Look Both Ways: A Tale Told in Ten Blocks by Jason Reynolds, illustrated by Alex Nabaum; Caitlyn Dlouhy Book/Atheneum Books for Young Readers, 189 pages ($17.99) Ages 10 to 14.
The science of boogers – and being a friend. Stealing pocket change, for a higher purpose. Wiping out on a skateboard. Sticking up for a friend even when it costs you. Cracking jokes as if your life depends on it. Greasing up a classmate so he can approach a girl he has a crush on. Calming panic attacks with the strangest gift ever. Pondering a challenge from a stranger on the street: How you gon' change the world?
These are among the tales, one for each block, told by acclaimed author and poet Jason Reynolds in this poignant, sometimes heartbreaking, often hilarious story collection about the detours taken and the life lessons learned on the walk home from school. Each story is a perfect gem, the characters in one sometimes making cameo appearances in others. On his website, Reynolds writes: "Here's what I plan to do: Not write boring books." And his stories are not boring. Full of surprising twists and turns, they feature fully-drawn characters and realistic situations, kids with secret fears and sorrows, kids who've had bad breaks, kids facing tough choices, kids who have discovered the power of friendship to hold you up from the worst life can throw at you.
In "Water Booger Bears," TJ walks home with best friend Jasmine, back after missing a month of school. In "The Low Cuts Strike Again," four free lunchers (who met up in a support group for kids of parents with cancer) cut their hair to "almost bald" and start stealing loose change, as their tiny leader "Bit" works out a scheme to sell penny candy for a profit to the regulars at the pool hall. In "Skitter Hitter," Pia, a skateboarder mourning her older sister, has a fateful encounter with "box-faced baseball player" Marcus Bradford, who has been unmercifully bullying new student Stevie Munson at Brookshire Boys Academy. In "How to Look (Both) Both Ways," a girl encounters a strange, singing lady every day on her way home. In "Call of Duty," a gamer bravely sticks up for a fellow gamer being bullied by homophobic taunts at school. The gut punch is saved for the last few lines of "Five Things Easier to Do Than Simeon's and Kenzi's Secret Handshake." "How a Boy Can Become a Grease Fire," a tender tale of friendship, is full-out hilarious.
Reynolds began his love affair with words with rap and poetry and his final chapter, "The Broom Dog," opens with a rap about a school bus:
"A school bus is a substitute for a limousine... A school bus is a classroom with a substitute teacher. A school bus is the students' version of a teacher's lounge. A school bus is the principal's desk. A school bus is the nurse's cot. A school bus is an office with all the phones ringing. A school bus is a command center. A school bus is a pillow fort that rolls. ... A school bus is a safe zone. A school bus is a war zone. A school bus is a concert hall. A school bus is a food court."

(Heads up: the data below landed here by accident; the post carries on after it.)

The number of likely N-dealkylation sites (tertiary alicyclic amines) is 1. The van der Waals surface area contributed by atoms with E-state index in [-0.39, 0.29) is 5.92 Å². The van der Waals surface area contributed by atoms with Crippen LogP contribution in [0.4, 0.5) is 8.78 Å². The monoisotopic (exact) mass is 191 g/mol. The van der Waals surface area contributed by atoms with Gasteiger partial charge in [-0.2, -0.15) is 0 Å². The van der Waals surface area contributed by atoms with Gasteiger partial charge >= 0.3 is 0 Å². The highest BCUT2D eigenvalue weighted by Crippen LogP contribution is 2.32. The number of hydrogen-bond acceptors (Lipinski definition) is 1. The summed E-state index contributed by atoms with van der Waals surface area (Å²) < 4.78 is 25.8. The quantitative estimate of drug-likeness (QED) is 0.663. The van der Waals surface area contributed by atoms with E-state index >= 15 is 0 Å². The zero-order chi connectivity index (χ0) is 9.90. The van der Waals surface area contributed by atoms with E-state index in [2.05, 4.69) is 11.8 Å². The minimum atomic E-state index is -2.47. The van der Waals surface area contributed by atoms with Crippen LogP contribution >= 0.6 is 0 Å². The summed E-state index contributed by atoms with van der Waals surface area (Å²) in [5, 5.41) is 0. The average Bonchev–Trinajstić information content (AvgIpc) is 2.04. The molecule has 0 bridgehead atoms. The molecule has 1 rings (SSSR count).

"Look Both Ways" is a finalist for the National Book Award, as was Reynolds' 2016 novel, "Ghost."
This funny, heartwarming tale of friendship and identity, set in a Chinese-American suburban community, was inspired by events in the life of author-illustrator Jen Wang, gifted creator of “The Prince and the Dressmaker” and “Koko Be Good” and co-author with Cory Doctorow of “In Real Life.”
Quiet, anxious Christine is the violin-playing, high-achieving daughter of demanding, strict Christian parents; confident, impulsive Moon is the sturdy, curly-haired daughter of a poor Buddhist widow whose husband was killed in a motorcycle crash. Christine takes Chinese lessons; Moon doesn’t speak Chinese and isn’t a very good student, preferring to draw in her sketchbook or to dance like her favorite K-pop stars. They become best friends, and Moon confides in Christine that she has visions: Moon is convinced she is a celestial being like the angels she draws – which is why she’s so different from her classmates - and one day the celestial beings will come to take her home. As Christine wrestles with her parents’ expectations and her wish to be accepted by her classmates, she cools to the idea of being Moon’s friend until a crisis strikes.
Wang’s expressive cartoons bring her characters to vivid life in this insightful exploration of the rocky moments and missteps involved, for both kids and adults, in learning to be a good friend. The author includes a note at the end on the autobiographical aspects of Moon’s story including photos of herself as a kid.